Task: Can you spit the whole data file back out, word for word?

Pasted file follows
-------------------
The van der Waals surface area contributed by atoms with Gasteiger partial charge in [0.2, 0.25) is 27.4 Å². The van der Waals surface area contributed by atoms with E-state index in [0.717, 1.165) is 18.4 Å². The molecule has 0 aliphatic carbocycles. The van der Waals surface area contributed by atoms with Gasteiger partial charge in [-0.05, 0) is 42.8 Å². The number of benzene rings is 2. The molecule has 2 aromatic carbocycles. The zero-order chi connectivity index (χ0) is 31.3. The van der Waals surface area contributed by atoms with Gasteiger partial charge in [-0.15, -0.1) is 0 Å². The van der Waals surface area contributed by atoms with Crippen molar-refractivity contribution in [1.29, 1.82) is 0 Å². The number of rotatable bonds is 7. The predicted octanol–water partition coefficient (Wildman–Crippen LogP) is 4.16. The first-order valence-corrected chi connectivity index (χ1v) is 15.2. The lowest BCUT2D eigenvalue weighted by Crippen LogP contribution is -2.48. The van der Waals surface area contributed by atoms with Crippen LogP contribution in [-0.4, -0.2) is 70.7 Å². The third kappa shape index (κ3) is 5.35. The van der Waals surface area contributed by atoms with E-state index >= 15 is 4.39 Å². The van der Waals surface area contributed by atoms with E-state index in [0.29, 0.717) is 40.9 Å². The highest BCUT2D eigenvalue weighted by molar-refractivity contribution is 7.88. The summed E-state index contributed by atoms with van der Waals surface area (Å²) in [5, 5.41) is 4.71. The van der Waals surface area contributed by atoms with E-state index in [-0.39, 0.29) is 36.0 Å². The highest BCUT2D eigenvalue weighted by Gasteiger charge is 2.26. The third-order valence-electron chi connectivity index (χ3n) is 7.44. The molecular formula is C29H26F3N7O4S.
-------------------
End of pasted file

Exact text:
The van der Waals surface area contributed by atoms with Gasteiger partial charge in [0.2, 0.25) is 27.4 Å². The van der Waals surface area contributed by atoms with E-state index in [0.717, 1.165) is 18.4 Å². The molecule has 0 aliphatic carbocycles. The van der Waals surface area contributed by atoms with Gasteiger partial charge in [-0.05, 0) is 42.8 Å². The number of benzene rings is 2. The molecule has 2 aromatic carbocycles. The zero-order chi connectivity index (χ0) is 31.3. The van der Waals surface area contributed by atoms with Gasteiger partial charge in [-0.15, -0.1) is 0 Å². The van der Waals surface area contributed by atoms with Crippen molar-refractivity contribution in [1.29, 1.82) is 0 Å². The number of rotatable bonds is 7. The predicted octanol–water partition coefficient (Wildman–Crippen LogP) is 4.16. The first-order valence-corrected chi connectivity index (χ1v) is 15.2. The lowest BCUT2D eigenvalue weighted by Crippen LogP contribution is -2.48. The van der Waals surface area contributed by atoms with Crippen LogP contribution in [-0.4, -0.2) is 70.7 Å². The third kappa shape index (κ3) is 5.35. The van der Waals surface area contributed by atoms with E-state index >= 15 is 4.39 Å². The van der Waals surface area contributed by atoms with E-state index in [0.29, 0.717) is 40.9 Å². The highest BCUT2D eigenvalue weighted by molar-refractivity contribution is 7.88. The summed E-state index contributed by atoms with van der Waals surface area (Å²) in [5, 5.41) is 4.71. The van der Waals surface area contributed by atoms with E-state index in [-0.39, 0.29) is 36.0 Å². The highest BCUT2D eigenvalue weighted by Gasteiger charge is 2.26. The third-order valence-electron chi connectivity index (χ3n) is 7.44. The molecular formula is C29H26F3N7O4S.